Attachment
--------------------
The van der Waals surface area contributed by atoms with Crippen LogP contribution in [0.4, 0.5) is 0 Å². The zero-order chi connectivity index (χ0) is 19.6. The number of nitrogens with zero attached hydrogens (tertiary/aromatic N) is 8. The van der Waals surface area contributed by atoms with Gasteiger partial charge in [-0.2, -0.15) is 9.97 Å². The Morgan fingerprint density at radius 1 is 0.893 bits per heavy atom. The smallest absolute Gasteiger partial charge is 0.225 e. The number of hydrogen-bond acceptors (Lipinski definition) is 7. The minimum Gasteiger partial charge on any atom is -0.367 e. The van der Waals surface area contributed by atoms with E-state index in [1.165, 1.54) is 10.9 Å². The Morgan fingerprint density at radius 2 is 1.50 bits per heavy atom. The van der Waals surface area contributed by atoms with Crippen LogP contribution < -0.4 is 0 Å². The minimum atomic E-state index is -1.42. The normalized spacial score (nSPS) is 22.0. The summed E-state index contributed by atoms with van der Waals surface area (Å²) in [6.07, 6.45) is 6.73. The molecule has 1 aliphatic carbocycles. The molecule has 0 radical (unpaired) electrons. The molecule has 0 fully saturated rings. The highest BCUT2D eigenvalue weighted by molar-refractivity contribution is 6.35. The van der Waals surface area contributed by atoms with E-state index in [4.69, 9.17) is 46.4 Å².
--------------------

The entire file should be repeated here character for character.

The van der Waals surface area contributed by atoms with Crippen LogP contribution in [0.4, 0.5) is 0 Å². The zero-order chi connectivity index (χ0) is 19.6. The number of nitrogens with zero attached hydrogens (tertiary/aromatic N) is 8. The van der Waals surface area contributed by atoms with Gasteiger partial charge in [-0.2, -0.15) is 9.97 Å². The Morgan fingerprint density at radius 1 is 0.893 bits per heavy atom. The smallest absolute Gasteiger partial charge is 0.225 e. The number of hydrogen-bond acceptors (Lipinski definition) is 7. The minimum Gasteiger partial charge on any atom is -0.367 e. The van der Waals surface area contributed by atoms with E-state index in [1.165, 1.54) is 10.9 Å². The Morgan fingerprint density at radius 2 is 1.50 bits per heavy atom. The van der Waals surface area contributed by atoms with Crippen LogP contribution < -0.4 is 0 Å². The minimum atomic E-state index is -1.42. The normalized spacial score (nSPS) is 22.0. The summed E-state index contributed by atoms with van der Waals surface area (Å²) in [6.07, 6.45) is 6.73. The molecule has 1 aliphatic carbocycles. The molecule has 0 radical (unpaired) electrons. The molecule has 0 fully saturated rings. The highest BCUT2D eigenvalue weighted by molar-refractivity contribution is 6.35. The van der Waals surface area contributed by atoms with E-state index in [4.69, 9.17) is 46.4 Å².